The deviation is positive in the last three rows of Table 4, which indicates that as compared to 2013, Dhoni has been hitting fewer boundaries as the innings approaches the death overs. However, since the overall boundary percentage is roughly the same, it should imply that he's been making up for them at the beginning of the innings.
That's hard to believe given the way he's had a no-no policy towards big shots early in his innings. Maybe the vast difference in sample space (41 innings vs 219 innings) has twisted the numbers.
The certain conclusion that can be drawn is that Dhoni hasn't been as destructive (in terms of fours and sixes) as he had been before. But here's the catch. If he hasn't been scoring as many runs in boundaries but his average hasn't dropped, nor has his strike-rate, it means he's been getting those runs from other means.
That's how he's become the accumulator and the Sri Lanka ODI series was the prime example. Dhoni wasn't dismissed at all in the series and it was partly because he played low-risk cricket. That the match situations demanded him not to take many risks also worked in his favour.
In the 2nd ODI at Pallekele, India threw away a brisk start given by openers Rohit Sharma and Shikhar Dhawan, and were 131/7 in 22 overs, chasing 237. Dhoni's 45 off 68 contained only 1 four and was overshadowed by Bhuvneshwar Kumar's match-turning half-century. A strike-rate of 66.17 in a chase that demanded 106 off 28 overs with the team seven down was harmless.
Pandemonium ensued in the 3rd ODI as well, at the same venue, when India were reduced to 61/4 in the 16th over, chasing 218. Dhoni's 67 off 86 had 4 fours and 1 six. Again, it was overshadowed by Rohit's majestic 124. But Dhoni's knock was timely, effective and prevented another collapse, and by extension, a probable defeat.
These were pressure situations, the quality of the opposition regardless, and Dhoni was the perfect foil to Bhuvneshwar and Rohit, in his own jabbing, bunting and piercing manner. All the innings that have been discussed in this piece were played under pressure, which in turn underline Dhoni's unmatched ability to perform with his back against the wall.
However, this changed approach has backfired on occasions as well. Just like it did in North Sound, wherein he walked out at 47/3, with India chasing 190, stitched a 54-run partnership with Ajinkya Rahane but got out before he could switch to the less aggressive but equally effective mode towards the death. Wickets of Rahane, Jadhav, Pandya and Ravindra Jadeja falling around him didn't help his cause either.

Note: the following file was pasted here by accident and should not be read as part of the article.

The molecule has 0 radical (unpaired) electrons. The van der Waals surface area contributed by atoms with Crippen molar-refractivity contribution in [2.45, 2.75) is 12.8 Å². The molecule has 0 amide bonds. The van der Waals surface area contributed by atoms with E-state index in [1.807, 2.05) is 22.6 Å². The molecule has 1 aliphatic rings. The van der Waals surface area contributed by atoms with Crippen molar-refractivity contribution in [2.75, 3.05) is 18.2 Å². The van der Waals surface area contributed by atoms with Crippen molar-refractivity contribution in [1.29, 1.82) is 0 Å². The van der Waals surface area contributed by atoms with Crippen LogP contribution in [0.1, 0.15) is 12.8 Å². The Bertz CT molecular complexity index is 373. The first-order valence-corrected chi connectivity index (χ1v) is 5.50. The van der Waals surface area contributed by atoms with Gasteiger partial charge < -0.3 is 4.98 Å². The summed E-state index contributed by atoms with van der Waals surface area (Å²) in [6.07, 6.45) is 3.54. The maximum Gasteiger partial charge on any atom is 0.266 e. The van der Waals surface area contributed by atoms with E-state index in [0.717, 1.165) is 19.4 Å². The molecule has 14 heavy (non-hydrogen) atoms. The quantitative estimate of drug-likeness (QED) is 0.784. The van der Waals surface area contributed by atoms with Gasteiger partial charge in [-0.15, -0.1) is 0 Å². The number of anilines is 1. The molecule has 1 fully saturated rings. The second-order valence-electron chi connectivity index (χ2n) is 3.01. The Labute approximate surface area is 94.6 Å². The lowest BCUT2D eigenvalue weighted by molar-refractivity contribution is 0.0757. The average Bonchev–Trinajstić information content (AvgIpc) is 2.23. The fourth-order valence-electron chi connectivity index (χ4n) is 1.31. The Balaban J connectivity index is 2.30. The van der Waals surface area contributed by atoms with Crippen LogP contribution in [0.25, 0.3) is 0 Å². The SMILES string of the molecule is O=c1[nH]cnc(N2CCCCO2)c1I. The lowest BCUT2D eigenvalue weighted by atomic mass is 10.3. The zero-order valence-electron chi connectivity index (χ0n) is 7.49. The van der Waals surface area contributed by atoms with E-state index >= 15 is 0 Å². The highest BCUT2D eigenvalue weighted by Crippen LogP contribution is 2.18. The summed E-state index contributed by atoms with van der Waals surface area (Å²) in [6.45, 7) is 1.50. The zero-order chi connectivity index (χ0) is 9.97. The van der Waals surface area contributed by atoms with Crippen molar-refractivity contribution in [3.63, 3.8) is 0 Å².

Just like it happened in Delhi and Mohali against New Zealand in his last ODI series as captain, in October 2016. What happened in the Champions Trophy final was a team disaster. To put the blame of that loss on one man's shoulders would be unfair, especially in a pressure match such as an ICC-event final.
But all of this was a part of Dhoni's transition: a transition he had to go through to stay relevant in the team's plans, especially after a torrid 2016. That was the assassin trying hard to become the facilitator, and now that he's become one, there is a young blood in Pandya ready to take over.
Dhoni's still finishing games; well, most of them. It's just that the winning six -- a euphemism for dirty nostalgia, really, more than anything else -- hasn't been there. The home season, as well as the back-to-back away tours, would present tougher challenges than what he has faced since the beginning of this year, but just like it was unexpected of him to do this well, he might come up with something unorthodox.
He averages 89.57 in 2017 and is striking the ball just as well at 85.65. At 36, this isn't generally what you get from someone who's been around for 13 years. Pressure run-chases would still come about and the opposition wouldn't always be the beleaguered Sri Lanka of 2017.
What one can expect Dhoni to do in such situations is be the facilitator. Facilitator to the Jadhavs and Pandyas and to be a little optimistic, Bhuvneshwars. If all of them fail, he will nonchalantly take it upon himself to finish it off. He may still do it, he may never do it, but to put it with a sense of conviction, he wouldn't stop trying.
Just as he tried for approximately two years (since the 2015 South Africa series) to become an accumulator from an aggressor and finally succeeded. How many folks of the past do you think would have done this at 36? How many could have managed to bat in the reverse gear?